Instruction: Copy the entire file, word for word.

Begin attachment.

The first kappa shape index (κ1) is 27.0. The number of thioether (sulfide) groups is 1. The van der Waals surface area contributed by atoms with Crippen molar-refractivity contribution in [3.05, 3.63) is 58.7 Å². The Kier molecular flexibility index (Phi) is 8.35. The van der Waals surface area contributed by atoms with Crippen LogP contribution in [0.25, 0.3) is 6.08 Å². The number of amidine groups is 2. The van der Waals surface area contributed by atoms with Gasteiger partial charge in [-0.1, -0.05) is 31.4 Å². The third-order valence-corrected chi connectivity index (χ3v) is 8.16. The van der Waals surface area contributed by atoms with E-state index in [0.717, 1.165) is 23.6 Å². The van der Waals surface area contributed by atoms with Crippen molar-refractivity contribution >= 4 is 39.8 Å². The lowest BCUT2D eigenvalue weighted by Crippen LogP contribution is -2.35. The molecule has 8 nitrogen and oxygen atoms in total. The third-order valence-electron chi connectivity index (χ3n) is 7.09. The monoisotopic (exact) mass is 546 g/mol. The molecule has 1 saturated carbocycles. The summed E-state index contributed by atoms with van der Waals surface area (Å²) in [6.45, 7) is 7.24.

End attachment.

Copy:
The first kappa shape index (κ1) is 27.0. The number of thioether (sulfide) groups is 1. The van der Waals surface area contributed by atoms with Crippen molar-refractivity contribution in [3.05, 3.63) is 58.7 Å². The Kier molecular flexibility index (Phi) is 8.35. The van der Waals surface area contributed by atoms with Crippen LogP contribution in [0.25, 0.3) is 6.08 Å². The number of amidine groups is 2. The van der Waals surface area contributed by atoms with Gasteiger partial charge in [-0.1, -0.05) is 31.4 Å². The third-order valence-corrected chi connectivity index (χ3v) is 8.16. The van der Waals surface area contributed by atoms with E-state index in [0.717, 1.165) is 23.6 Å². The van der Waals surface area contributed by atoms with Crippen molar-refractivity contribution >= 4 is 39.8 Å². The lowest BCUT2D eigenvalue weighted by Crippen LogP contribution is -2.35. The molecule has 8 nitrogen and oxygen atoms in total. The third-order valence-electron chi connectivity index (χ3n) is 7.09. The monoisotopic (exact) mass is 546 g/mol. The molecule has 1 saturated carbocycles. The summed E-state index contributed by atoms with van der Waals surface area (Å²) in [6.45, 7) is 7.24.